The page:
Originally Posted by John Casey
Tina, similar to what Satdiver said, consider an alternative to binary sell/buy a house and look at a broader financial picture.
There are many ways to handle your money and many opinions on the best way for you. Of course while you should listen to (some of) them with care, none of the opinions really matter other than yours, provided you are comfortable with financial planning and have some resources to work with. As you are considering this kind of life, I assume this to be the case.
Having cash tied up in static assets is not necessarily a bad thing provided it is earning for you...in the long run. Steady stable tenants, blue chips with DRIPs, etc should be the focus, and not what all the talking heads shout about during their financial sound bite. While some people can make good money "playing" real estate and the markets, you don't want the worry while you are trying to enjoy/learn your new live aboard lifestyle.
As far as the actual decision to live aboard goes, my advice is to try it now, so as to not be disappointed you didn't later.
My wife and are have just started our own 5-year plan to get there as well.
Good luck to you.
Also good advice, I should have said real estate is not the only investment. It's the one I choose personally although I also dabble a bit in other investments. The thing I mainly wanted to point out is having a back up plan and a financial cushion or some form of something I think is a requirement IMHO unless you're in your 20's or 30's just mucking about.
In my years living aboard
I've seen couples and families financially level themselves selling the kit'n kaboodle for a boat. Unless one person is a shipwright and the other is a mechanic
with two kids
one being a rigger and the other a sailmaker
you're going to need help or in the years to come things are going to start failing.
I can't see enjoying the lifestyle without some sorta cushion for emergencies or catastrophic failures.
I understand some people consider themselves a Jack of all trades but when one really sits back and gets honest with themselves they know what they really can handle and what they (should) outsource.
A sailboat is a complex vehicle and requires many skill sets to properly maintain hence the word properly. One of the most important words good boat/yacht owners know that have the best maintained and safest vessels is (delegate). If you're going to live on a boat you're going to be using all of it's systems on a regular basis which means more maintenance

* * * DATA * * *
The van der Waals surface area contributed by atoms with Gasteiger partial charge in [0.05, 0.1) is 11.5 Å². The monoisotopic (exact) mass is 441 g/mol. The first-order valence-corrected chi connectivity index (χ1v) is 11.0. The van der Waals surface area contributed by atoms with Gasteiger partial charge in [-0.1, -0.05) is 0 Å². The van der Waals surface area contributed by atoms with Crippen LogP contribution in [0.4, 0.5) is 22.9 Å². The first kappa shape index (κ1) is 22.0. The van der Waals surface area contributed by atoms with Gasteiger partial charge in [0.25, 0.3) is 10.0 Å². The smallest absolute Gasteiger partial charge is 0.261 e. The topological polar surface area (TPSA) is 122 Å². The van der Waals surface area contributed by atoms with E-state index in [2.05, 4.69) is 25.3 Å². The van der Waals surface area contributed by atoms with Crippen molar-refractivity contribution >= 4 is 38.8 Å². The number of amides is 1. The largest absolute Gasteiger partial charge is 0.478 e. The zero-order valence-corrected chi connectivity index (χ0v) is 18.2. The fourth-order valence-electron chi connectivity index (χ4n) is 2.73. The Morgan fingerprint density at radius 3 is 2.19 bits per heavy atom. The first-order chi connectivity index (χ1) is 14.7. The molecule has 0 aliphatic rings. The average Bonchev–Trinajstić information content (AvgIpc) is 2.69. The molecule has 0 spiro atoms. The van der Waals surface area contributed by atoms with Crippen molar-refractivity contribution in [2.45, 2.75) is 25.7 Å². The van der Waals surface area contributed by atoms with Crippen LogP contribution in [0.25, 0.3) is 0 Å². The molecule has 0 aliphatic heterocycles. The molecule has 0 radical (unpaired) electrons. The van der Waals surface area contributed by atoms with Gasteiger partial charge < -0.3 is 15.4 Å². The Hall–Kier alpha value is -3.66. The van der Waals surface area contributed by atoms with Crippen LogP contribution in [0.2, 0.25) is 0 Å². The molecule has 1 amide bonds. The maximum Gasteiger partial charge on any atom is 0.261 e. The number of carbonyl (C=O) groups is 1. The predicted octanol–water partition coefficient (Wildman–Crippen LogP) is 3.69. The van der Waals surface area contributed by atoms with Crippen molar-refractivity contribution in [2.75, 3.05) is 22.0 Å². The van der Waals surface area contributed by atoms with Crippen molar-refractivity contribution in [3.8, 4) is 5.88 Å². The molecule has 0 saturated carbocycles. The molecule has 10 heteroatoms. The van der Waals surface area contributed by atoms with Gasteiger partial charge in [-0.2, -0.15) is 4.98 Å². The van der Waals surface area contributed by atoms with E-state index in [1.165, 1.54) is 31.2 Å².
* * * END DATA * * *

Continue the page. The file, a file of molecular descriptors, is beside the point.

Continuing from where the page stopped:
than if you're week ending or cruising a few weeks a year. No book or even 40 years of doing it can teach you everything you need to know.
Finances are always a hot topic in the cruising world and that's why I made it my goal when I was younger to position myself so it was not something I needed to constantly worry about. I'm not rich but I know no matter what happens to my boat, no matter where I take it and no matter what fails I can handle it without breaking the bank and it makes the lifestyle much more enjoyable.
It's all common sense if you work at retail store and have no assets you don't go buy a Aston Martin same goes for a boat. I've seen people sell their house and buy 40+ foot boats making 35k a year in annuities and guess where most of them stay.? The Dock
or the Mooring
. They are typically the ones that have been "outfitting" their boat for 5+ years for the big cruise
only to have cautiously motored around the Harbor a few times total. There is nothing wrong with that and I've seen many happy people doing exactly this but it would not be my first choice in lifestyle. The truth is first Identifying how you as a couple, family
person identify with the word adventure. For some it's gunkholing, for others it's crossing oceans and for many it's just living in a marina. I can see the appeal of each one but for me if I can't afford to cruise
through out the year without financial woes I'd rather live on land.